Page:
Free body diagram

It is to be noticed here that during previous examples, we were using a concept called FBD implicitly which can now be brought to you conscious attention.

It is like this. Whenever one attempts a problem involving forces and acceleration (say of dynamics or statics) one must show all forces and acceleration (possible acceleration may be unknown also) on each part of the system treating that part separately (it is called dividing system into possible subsystems). By all forces we mean external as well as internal forces (internal forces refer to mutual reactions). Now each system is ready to get treatment of laws of motion e.g. acceleration, velocity.

Coming to actual situation one should first identify all the component involved in the system, say mass m1, mass m2 .........., pulley 1, pulley 2, etc. Now separate them from others by cutting the string contacts (sort of imaginary separation) In effect, make them free (that's where comes the name free body) from other components and at the same time show all the forces acting on it, external as well as internal, arising due to separation from other parts. These are called mutual interaction forces (one of this type we have seen in the illustration of IIIrd law) and show all possible acceleration. The diagram thus obtained is called a free body diagram.

Refer This Video 

Illustration :

        Let us draw FBD for various given systems

        [Here we are assuming that all the surfaces strings and pulleys are ideal that is we are neglecting their masses & any friction present]

 

FBD (1) :  Block of mass M is resting on a frictionless rigid surface

frictionless-rigid-surface 

There are only two forces in the system in figure above. mg which is the weight of the block, and is acting on the surface. R2 = mg through its centre (since the body is symmetric). So, here itself from FBD we can see that net external force on the block is zero. That is why, it is stationary on the surface.

external-force-on-the-block

FBD (2) :  Draw the free body diagram of the block shown in figure 1.12.

free-body-diagram-of-the-block 

Where R is reaction from the surface (R = Mg)

 

FBD (3) :  Draw free body diagrams of both the blocks (figure 1.13 a), Assuming a reaction of magnitude 'R' is present at the interface.

free-body-diagrams-of-both-the-blocks

diagram-for-FBD1

Now a question comes Can 'R' have a direction opposite to what is shown here? Answer is, of course it can have,

diagram-for-FBD2

[before we proceed further let me point out that once you make calculations you will find that values of R will automatically come negative, which tells us that earlier direction were the correct ones].

 

 

FBD (4) :  Suppose situations is as shown in figure above that a light inextensible string pulls a block of mass M on a frictionless rigid surface.

block-of-mass-M 

Here string is acting as a force transmitting element

It will experience a tension T in it. Let us cut it (imagine) at then the situation is as shown in figure shown below.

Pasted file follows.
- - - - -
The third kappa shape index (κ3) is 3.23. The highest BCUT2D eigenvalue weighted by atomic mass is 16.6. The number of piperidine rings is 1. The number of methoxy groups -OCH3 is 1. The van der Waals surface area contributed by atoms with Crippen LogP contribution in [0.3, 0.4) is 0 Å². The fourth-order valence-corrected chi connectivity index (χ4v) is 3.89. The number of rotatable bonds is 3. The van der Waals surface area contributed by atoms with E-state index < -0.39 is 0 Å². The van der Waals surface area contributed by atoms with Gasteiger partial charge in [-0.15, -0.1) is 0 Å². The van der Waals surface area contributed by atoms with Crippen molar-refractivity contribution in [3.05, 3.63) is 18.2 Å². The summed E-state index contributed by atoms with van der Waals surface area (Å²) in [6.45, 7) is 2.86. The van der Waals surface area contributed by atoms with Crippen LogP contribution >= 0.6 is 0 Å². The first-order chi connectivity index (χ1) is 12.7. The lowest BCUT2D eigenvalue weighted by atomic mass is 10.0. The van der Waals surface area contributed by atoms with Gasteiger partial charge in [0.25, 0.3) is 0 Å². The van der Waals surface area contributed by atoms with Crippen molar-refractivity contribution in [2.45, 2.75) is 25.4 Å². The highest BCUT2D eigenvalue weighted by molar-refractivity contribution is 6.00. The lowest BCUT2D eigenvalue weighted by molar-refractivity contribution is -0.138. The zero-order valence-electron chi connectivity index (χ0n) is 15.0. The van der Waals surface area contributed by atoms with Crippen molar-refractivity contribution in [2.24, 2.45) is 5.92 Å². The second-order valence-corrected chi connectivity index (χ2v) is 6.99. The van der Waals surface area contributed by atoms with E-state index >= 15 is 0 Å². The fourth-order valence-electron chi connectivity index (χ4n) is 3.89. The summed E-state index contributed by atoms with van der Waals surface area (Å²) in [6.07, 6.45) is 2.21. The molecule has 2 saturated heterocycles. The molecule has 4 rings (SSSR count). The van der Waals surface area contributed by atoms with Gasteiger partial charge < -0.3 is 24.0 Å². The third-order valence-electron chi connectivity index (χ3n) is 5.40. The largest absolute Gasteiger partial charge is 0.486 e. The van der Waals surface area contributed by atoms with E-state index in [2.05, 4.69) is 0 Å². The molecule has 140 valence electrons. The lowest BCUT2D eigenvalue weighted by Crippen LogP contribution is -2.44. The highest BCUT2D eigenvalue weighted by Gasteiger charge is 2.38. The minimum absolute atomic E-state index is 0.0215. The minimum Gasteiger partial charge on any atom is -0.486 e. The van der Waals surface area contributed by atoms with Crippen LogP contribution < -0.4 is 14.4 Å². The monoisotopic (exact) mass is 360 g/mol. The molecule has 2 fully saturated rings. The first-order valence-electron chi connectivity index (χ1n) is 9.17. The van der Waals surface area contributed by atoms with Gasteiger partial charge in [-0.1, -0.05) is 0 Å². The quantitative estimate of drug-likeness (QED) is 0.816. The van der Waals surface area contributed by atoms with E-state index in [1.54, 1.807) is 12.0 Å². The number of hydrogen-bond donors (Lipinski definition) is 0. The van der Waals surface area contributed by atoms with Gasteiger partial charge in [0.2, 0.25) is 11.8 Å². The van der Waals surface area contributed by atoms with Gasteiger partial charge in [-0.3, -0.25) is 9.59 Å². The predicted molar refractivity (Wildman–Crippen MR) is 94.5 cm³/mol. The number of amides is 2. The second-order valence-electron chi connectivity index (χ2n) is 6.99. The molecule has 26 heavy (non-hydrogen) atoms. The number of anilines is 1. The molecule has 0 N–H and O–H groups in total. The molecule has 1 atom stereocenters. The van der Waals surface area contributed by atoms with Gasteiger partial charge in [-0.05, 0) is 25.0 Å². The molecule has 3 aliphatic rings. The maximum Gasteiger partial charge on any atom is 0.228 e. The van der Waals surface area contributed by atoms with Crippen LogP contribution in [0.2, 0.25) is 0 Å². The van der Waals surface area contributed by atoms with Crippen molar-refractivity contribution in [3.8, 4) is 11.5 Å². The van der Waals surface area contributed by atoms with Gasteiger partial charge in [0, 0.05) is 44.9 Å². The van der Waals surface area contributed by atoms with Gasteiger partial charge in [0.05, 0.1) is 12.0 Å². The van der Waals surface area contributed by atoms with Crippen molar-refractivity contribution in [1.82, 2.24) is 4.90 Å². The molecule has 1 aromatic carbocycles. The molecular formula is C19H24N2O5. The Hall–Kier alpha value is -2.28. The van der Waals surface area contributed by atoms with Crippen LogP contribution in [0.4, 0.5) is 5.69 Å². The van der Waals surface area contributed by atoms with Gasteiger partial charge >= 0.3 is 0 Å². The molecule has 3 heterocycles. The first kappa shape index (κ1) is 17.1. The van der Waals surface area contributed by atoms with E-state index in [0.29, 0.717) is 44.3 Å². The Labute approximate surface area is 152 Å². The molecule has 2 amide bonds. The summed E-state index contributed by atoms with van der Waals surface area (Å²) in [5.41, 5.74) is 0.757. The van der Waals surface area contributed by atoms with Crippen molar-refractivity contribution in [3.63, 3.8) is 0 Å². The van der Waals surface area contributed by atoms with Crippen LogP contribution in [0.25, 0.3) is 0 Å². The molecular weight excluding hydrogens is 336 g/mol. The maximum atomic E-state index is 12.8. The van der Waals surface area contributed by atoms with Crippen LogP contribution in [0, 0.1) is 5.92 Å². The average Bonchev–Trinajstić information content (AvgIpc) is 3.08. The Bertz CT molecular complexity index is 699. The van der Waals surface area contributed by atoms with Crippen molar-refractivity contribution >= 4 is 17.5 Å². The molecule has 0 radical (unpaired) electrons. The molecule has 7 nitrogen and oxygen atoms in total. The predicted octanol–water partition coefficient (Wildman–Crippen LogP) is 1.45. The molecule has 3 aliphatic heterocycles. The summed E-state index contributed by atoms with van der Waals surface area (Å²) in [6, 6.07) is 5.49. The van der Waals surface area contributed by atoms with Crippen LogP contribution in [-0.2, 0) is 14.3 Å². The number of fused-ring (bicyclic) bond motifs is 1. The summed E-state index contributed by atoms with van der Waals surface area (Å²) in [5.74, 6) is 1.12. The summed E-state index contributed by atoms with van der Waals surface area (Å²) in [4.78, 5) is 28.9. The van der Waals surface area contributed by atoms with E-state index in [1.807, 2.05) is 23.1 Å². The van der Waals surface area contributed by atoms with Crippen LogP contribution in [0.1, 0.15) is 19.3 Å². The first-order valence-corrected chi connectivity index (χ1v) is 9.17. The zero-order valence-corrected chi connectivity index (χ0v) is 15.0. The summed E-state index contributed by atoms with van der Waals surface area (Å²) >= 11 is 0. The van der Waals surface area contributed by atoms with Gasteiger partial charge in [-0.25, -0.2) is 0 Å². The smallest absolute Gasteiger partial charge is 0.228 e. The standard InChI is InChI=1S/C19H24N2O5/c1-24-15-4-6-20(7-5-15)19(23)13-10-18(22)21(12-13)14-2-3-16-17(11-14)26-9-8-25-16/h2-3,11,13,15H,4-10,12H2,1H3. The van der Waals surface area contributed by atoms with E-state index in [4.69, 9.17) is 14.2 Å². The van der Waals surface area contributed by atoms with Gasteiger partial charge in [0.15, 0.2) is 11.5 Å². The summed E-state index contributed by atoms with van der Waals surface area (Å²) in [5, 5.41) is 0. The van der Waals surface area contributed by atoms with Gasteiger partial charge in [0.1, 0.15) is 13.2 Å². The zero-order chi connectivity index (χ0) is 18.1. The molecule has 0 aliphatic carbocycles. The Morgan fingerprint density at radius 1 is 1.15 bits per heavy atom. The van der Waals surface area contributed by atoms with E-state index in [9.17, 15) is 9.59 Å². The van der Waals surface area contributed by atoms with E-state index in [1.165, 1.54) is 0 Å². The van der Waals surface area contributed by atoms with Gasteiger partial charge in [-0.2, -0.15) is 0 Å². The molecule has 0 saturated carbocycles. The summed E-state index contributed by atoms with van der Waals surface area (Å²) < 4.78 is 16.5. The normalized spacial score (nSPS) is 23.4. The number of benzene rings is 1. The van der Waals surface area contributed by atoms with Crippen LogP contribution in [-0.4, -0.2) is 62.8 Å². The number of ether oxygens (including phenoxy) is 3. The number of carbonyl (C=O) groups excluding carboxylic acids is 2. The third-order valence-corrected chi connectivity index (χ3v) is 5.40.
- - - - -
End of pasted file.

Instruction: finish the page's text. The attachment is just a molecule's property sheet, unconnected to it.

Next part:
block-experience-a-tension

(We join it again then net force should become zero at that point. Since t, and T are oppositely directed their sum will come out to be zero).

So tension t is responsible for dragging mass of block.

Therefore free body representation is

 

free-body-representation

Caution :   What happens if rope is not massless?

FBD (5) :  Draw free body in case of system shown (figure shown below).

free-body-in-case-of-system

Suppose T is tension in the string, then by cutting it at 1-1' and 2-2' we can draw FBD's as shown in figure shown below.

draw-FBD’s 

R1 and R2 are reactions from plane, and from Newton's law they are equal to the weights of respective blocks.

 

FBD (6) :  Draw FBD where one of the block is resting on an inclined plane and rope goes over a frictionless massless pulley (Figure given below).

FBD-where-one-block-is-resting-on-inclined-plane

FBD becomes

FBD-after-change

Here the noticeable fact is that R2 is perpendicular to the inclined plane and mg is perpendicular to horizontal plane. Since Mg is always directed downwards. R2 is due to the component of Mg, which is acting, perpendicular to inclined plane. (Here, the rule is that reaction force is always normal to the surface, which provides the reaction).

Here for "ease" we can resolve force Mg in two components. One parallel to inclined plane and other on perpendicular to inclined plane. As shown in figure below.

one-component-parallel-and-one-perpendicular 

        .·. free Body, of the block on the inclined plane can be represented by figure shown below.

free-body-of-the-block-on-inclined-plane 

 

Finally at the end of this FBD, I want to point out that T2 will always be equal to T2for a continuous homogeneous massless inextensible string passing over a massless frictionless pulley.

 

FBD (7) :  Suppose both the block are on inclined planes as shown in figure given below.

both-the-block-are-on-inclined-planes 

       For FBD cut the strings at 1-1' and 2-2' and separate the two blocks and pulleys as subsystems.

 

the-two-blocks

 

 

FBD (8) :  If pulley is hanging from a rigid support say roof and masses are connected as shown in figure given below.

 

 

pulley-is-hanging-from-a-rigid-support 

        FBD's become.

drawing-FBD 

Once we are comfortable in drawing FBD then we can proceed to write equation of motion, using Newton's II Law. But prior to that, it is necessary to briefly introduce you with the concept of equilibrium of bodies.

Equilibrium:

An object is said to be in equilibrium if the vector sum of all the forces acting on the body (externally applied + forces arising due to mutual interaction;) is zero.

equilibrium 

That is vector-f1 + vector-f2 +......+ vector-fN = 0 

        But since it is impractical to apply it, as it is, to problems, therefore we resolve all forces in the three directions X, Y & Z equilibrium and if some of the forces is zero in each direction then the body is said to be in equilibrium. (to be more specific - translator equilibrium).

        F1x + F2x + ............ + Fnx = 0

        F1y + F2y + ............ + Fny = 0

        F1z + F2z + ............ + Fnz = 0

Enquiry : How to apply equations of motion to any problem?